The full description and info on how to apply are at: http://sustainableagriculture.net/about-us/jobs/.

Apply by July 20!

This is a great (paid!) short-term opportunity for some real-life experience in Science Policy.



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Summer Field Days

Don’t miss upcoming organic field days!  http://illinoisorganicgrowers.org/events/

So far there is

  1. a MOSES field day on artisinal grains July 24 in Pecatonia IL
  2. an ‘In her boots’ field day in Libertyville IL. on Aug. 24 and,
  3. an ‘Opportunities in Organic Farming’ event planned for Sept. 8 in Atlanta IL.



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Prairie River Network Day and Picnic at Allerton

Don’t forget about Sunday’s PRN Day at Allerton! Join PRN staff, board, fellow members, and river lovers as we celebrate river stewardship at the fun-filled PRN Day at Allerton!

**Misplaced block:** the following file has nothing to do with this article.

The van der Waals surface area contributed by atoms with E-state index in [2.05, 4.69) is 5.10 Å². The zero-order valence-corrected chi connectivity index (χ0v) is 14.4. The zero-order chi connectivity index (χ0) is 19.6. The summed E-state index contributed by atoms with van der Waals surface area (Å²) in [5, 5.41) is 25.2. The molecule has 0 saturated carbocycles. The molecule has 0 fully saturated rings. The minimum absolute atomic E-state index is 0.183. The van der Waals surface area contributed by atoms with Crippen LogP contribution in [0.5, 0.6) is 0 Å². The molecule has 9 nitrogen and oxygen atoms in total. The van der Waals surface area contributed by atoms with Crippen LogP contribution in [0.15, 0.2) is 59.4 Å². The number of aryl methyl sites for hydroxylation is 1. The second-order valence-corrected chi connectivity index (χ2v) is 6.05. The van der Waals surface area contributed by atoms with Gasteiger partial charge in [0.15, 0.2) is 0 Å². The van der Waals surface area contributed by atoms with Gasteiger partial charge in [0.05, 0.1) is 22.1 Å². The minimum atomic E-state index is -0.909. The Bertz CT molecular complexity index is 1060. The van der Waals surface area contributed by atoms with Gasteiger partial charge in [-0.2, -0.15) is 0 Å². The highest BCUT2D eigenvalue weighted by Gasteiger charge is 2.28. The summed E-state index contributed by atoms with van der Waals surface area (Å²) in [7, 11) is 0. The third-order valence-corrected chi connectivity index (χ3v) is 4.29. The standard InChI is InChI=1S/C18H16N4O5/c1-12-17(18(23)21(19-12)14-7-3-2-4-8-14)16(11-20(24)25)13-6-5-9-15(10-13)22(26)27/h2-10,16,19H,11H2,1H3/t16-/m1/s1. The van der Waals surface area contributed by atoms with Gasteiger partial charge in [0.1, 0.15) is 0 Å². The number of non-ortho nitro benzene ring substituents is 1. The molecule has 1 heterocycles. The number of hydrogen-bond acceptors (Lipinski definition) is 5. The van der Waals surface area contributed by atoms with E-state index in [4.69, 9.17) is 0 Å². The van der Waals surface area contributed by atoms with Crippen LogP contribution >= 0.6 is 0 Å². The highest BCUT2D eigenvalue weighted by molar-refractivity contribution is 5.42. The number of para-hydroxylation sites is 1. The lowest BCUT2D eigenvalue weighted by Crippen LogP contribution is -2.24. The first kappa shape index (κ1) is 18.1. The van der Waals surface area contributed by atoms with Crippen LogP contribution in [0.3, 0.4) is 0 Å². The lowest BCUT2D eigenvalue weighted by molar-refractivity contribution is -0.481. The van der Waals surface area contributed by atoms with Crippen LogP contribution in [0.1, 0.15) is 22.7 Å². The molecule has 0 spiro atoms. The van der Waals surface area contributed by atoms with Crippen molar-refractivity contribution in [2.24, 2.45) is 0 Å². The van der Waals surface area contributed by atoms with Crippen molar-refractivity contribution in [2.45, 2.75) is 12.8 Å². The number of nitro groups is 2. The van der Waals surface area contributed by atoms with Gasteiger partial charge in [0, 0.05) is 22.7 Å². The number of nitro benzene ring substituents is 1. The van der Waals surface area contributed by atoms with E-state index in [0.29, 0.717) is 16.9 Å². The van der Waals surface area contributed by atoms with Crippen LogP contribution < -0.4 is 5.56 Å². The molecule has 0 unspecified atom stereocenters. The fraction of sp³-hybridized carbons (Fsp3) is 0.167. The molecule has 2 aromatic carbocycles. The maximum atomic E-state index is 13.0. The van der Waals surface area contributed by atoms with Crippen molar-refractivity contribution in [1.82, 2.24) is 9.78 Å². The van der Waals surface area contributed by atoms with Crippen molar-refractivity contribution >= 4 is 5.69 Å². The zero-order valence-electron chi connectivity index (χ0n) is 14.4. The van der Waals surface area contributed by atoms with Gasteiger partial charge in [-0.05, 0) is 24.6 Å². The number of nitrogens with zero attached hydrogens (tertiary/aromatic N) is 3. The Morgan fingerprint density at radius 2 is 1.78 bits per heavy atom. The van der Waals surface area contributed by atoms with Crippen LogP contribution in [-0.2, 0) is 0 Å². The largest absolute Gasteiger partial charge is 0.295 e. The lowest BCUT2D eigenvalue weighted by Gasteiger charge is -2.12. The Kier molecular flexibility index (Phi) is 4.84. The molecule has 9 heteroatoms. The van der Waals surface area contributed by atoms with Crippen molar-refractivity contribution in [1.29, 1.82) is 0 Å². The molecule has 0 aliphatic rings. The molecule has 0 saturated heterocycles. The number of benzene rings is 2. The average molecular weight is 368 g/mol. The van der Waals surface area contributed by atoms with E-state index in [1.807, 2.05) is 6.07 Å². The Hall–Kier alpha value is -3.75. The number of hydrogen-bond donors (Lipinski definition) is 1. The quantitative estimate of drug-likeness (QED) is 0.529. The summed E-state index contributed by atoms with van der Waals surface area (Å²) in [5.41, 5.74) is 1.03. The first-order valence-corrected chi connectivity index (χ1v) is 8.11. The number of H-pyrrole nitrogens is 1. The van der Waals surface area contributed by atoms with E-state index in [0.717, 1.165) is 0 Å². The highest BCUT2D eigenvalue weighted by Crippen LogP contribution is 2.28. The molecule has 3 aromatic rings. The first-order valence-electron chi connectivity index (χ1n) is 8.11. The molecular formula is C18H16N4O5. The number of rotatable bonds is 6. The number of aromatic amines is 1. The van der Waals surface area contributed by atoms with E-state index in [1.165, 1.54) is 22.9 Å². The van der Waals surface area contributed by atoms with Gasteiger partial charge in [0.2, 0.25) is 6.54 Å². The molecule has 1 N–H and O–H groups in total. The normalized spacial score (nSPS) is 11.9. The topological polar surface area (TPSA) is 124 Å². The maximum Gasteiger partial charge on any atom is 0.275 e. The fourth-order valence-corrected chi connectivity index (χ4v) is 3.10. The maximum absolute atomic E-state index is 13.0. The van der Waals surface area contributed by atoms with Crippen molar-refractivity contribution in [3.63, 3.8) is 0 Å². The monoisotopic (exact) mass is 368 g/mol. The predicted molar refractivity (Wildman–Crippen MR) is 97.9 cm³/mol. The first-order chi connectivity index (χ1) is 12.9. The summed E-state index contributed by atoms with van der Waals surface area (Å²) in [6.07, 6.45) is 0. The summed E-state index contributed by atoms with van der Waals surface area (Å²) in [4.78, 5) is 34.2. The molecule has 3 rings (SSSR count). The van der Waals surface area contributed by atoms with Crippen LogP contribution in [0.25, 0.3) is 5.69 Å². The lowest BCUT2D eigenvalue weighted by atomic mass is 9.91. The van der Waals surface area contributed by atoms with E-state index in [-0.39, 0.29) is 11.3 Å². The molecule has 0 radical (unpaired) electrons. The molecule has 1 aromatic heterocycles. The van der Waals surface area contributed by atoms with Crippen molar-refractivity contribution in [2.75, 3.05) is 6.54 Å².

In 1967, the proposed Oakley Reservoir on the Sangamon River was the catalyst for the organization that would become Prairie Rivers Network. That year, Bruce and Patricia Hannon and others collected 20,000 signatures in a petition drive to stop the dam that would have put hundreds of acres of Allerton Park underwater.
When: May 21, 2017; noon – 4:00 pm (rain or shine)

Where: Allerton Park Music Barn, 588 Allerton Road, Monticello, Illinois 61856

Cost: Free
Bring a picnic, your lawn chairs, a hat, and a full water bottle, and enjoy these planned activities:

  • A guided nature — accompany Environmental Almanac creator and PRN board member Rob Kanter on a walk to observe and photograph wildlife, wildflowers, and whatever else we find
  • A guided birding walk with local birder and PRN member David Thomas